Michael Mazur

The Institute of Contemporary Art

Michael Mazur is well known as a printmaker, though largely through his earlier work, which is essentially “humanist” in orientation. During the past three years he has moved decisively away from that position and his imagery has undeniably become more personal. The shift, moreover, has been accompanied by a change of media, from prints to sculpture and painting. Apparently Mazur wanted more room in which to maneuver. He continued to work with figurative images—body-type contour drawings, anatomical segments seen from sharply elevated or otherwise offbeat positions, and objects from domestic interiors—but he had expanded his space and drawing scale to a point where prints could no longer accommodate it. A series of prints executed at Tamarind in the summer of 1968 tried to force that accommodation, but as the latest work demonstrates, painting turned out to be the most fruitful arena for realizing his new concerns.

Mazur’s ICA show included 10 individual paintings, a couple of two and three-part screens, and a large room composed of six separate panels. The room, or Studio as it is called, consists of a continuous mural-like image that is shaped into an enclosing hexagon and left open on one side. The paintings and screens also contain images from the studio—tables, chairs, easels, etc. All the pieces are delicately executed with an airbrush in blacks, whites and greys. This color range clearly recalls Mazur’s graphics background and suggests some cautiousness about the transition to a new medium. More startling in comparison to the earlier work, however, is the total absence of body images in the new pieces. They consist entirely of spaces and objects or, more accurately, in the equating of spaces with objects. Screen With Two Chairs reveals this equation in particularly clear form.

The screen consists of three panels which stand directly on the floor: the left-hand panel is angled into space, the central one cuts out toward the viewer, and the third is placed parallel to the first. The lifesize image consists of two chairs, each located on the axis formed by the abutment of two of the panels and each placed directly beneath a window that is also bisected. Depending on where one stands in relation to the screen, the images of the chairs and windows appear either sharply distorted, as if they have been folded down the middle, or continuous, as if they extended naturally and without interruption across two of the three panels. Significantly, there is no single position where everything “comes together”; if the chairs seem continuous, the windows do not, and vice versa. In other words, one is constantly faced with facts that seem mutually exclusive: that is, with the physically tactile and three-dimensional placement of the screens on the one hand, and with a continuous and continuously active space that denies physicality on the other. But it is the latter which gains priority and establishes the order of one’s experience of the screen. More than the chairs or windows, space is the depicted object—it billows, warps, folds and flattens in ways that literal space does not.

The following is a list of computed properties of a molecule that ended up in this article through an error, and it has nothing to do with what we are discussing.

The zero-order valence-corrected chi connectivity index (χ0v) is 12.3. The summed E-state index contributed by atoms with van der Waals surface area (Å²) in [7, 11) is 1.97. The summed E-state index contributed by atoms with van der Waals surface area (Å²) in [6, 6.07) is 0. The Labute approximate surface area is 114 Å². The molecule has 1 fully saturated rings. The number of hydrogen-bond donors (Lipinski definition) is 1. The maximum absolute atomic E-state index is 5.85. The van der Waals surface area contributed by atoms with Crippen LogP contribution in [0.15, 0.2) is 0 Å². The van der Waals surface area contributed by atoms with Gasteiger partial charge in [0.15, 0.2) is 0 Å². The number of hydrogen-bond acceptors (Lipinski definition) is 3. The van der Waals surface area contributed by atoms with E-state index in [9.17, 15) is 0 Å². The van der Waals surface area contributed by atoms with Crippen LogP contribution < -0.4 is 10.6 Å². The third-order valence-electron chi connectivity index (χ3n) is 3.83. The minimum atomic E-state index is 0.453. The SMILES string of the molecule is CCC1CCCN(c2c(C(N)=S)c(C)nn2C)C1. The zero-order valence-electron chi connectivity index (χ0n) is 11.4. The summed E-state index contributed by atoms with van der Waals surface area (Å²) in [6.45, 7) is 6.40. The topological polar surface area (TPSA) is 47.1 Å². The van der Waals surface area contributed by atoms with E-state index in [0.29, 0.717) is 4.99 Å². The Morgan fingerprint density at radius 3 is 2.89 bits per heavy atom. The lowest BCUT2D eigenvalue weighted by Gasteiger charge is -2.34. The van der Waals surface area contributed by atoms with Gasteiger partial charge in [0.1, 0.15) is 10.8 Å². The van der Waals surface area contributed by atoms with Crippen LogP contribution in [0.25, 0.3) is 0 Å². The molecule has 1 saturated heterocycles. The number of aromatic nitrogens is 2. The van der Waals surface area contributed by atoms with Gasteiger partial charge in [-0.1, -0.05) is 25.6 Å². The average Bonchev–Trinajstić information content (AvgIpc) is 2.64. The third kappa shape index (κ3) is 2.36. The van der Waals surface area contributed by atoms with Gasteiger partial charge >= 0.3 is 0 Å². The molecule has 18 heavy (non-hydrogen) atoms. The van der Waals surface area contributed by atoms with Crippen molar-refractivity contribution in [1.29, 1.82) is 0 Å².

Screen With Two Chairs is, like the other screens in the show, a kind of “study” for The Studio. Together, the screens serve to work out the spatial program of the more ambitious piece and, because of their programmatic leaning, they run the greater risk of being seen in the context of op-type art. That they ultimately defeat such an association is due to the fact that they offer nothing, finally, to “get”—no phenomenal gimmick of trompe l’oeil and no singularly insistent “point” that would inevitably lead to self-defeat. But The Studio runs risks of its own. As an enclosing piece, it looks environmental, although it never feels that way. Its greater density—of tables, chairs, windows, floors, ceilings, etc.—is also somewhat distracting and a little mannered in appearance. Nevertheless it is in The Studio that Mazur achieves the most compelling experience of a space that is object-like yet non-tactile. In The Studio he also gets a greater volume of space than in the screens or individual paintings. It is not only more complicated, but richer.

What Mazur might do with this is, of course, a matter of speculation. At the moment, however, I know of no figurative artist who has tackled the issues of pictorial space in such a challenging, personal, or modern way.

Parker Street 470 is a renovated firehouse located within two blocks of the Boston Museum of Fine Arts. The gallery, which opened in November 1969, is being sponsored by the Harcus-Krakow and Obelisk Galleries, and its purpose is to provide exhibition space for large-scale painting and sculpture by both local and nationally-known artists. It is virtually the only place of its kind in the city and, from the evidence of its first year of shows, it promises to become one of the area’s most important galleries, particularly for viewing the work of emerging and ambitious young artists.

Carl Belz